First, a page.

WP5: Effects

ESR7: Markus Hermann

ESR8: Francesco Polazzo

ESR9: Sabrina Roth

ESR10: Annika Mangold-Döring

ESR contributions

Combined effects of stress posed by global climate change and chemicals on aquatic ecosystems

Freshwater ecosystems may be affected by direct and indirect alterations of temperature and partial pressure of CO2 among other environmental variables associated with a global changing climate, henceforth Global Climate Change (GCC). Next to increasing mean temperatures, increased severity and frequency of extreme weather events, including heatwaves and warm spells are coherent findings for the end of this century. In addition to these natural, GCC-induced effects on aquatic ecosystems, variables like temperature can also interact with other existing anthropogenic stressors, such as chemicals. Modified temperature regimes are expected to modify the environmental fate of these compounds e.g. through manipulated compound properties.

Today, the joint effects of non-chemical GCC-related stressors (i.e. temperature, CO2) and chemicals on freshwater ecosystems continue to be understudied. Multiple stressor studies observe mostly effects on single species but population or community-level approaches that include ecological complexity and reality are rather rare.

We are interested in the effects of chemicals in the aqueous environment facing GCC. In our approach, we want to consider current and future temperature variability (i.e. daily temperature fluctuations) and extreme events instead of constant temperature regimes by applying the innovative transportable temperature and heat wave control engine (TENTACLE). Outdoor- and indoor-cosms together with the applied TENTACLE in distinct study regions of ECORISK2050 include high environmental realism and will provide new scientific insights and a better understanding of chemical effects on aquatic ecosystems within Europe in the light of GCC.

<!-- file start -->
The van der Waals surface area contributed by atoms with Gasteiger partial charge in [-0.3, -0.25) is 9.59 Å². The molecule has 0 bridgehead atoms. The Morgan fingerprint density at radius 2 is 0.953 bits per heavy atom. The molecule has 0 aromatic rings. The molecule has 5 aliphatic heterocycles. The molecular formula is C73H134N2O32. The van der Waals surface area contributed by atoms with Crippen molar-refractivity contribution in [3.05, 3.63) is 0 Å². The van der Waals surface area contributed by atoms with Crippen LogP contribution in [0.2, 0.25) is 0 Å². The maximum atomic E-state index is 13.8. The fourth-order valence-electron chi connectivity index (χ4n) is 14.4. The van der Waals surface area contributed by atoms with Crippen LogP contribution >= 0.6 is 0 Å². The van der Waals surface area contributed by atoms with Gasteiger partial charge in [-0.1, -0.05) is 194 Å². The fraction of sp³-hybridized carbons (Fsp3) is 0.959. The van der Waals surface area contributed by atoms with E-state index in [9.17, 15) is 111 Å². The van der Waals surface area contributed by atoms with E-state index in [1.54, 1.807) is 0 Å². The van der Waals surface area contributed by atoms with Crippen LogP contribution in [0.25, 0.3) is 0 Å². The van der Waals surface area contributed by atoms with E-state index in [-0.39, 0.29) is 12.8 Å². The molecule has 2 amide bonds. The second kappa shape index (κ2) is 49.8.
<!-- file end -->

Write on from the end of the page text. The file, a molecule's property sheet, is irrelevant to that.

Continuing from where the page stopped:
Establishing relationships between biological community composition and vulnerability to chemical

I am Francesco Polazzo, born in Italy and now placed in Spain at the IMDEA Water Institute (Alcalà de Henares, Madrid). During my PhD project I will be studying how chemical pollution together with Global Change related variables (temperature, eutrophication, hydrological fluctuations) impact freshwater communities and populations. I will do so by performing several micro- and mesocosm experiments, simulating lotic as well as lentic ecosystems.
How does community structure changes under multiple stressors? Which recovery trajectories do populations show? What are the consequences for ecosystem functioning? Which features confer stability to communities under multiple stress sources? Those are some of the questions I will try to address during my PhD. Alongside with experiments, I will develop a modelling framework aiming to understand how aquatic invertebrates’ vulnerability to chemicals will change due to climate change in the next 30 years at the European level.

Using chemical activity to understand effects of chemical mixtures on microbial communities in aquatic sediments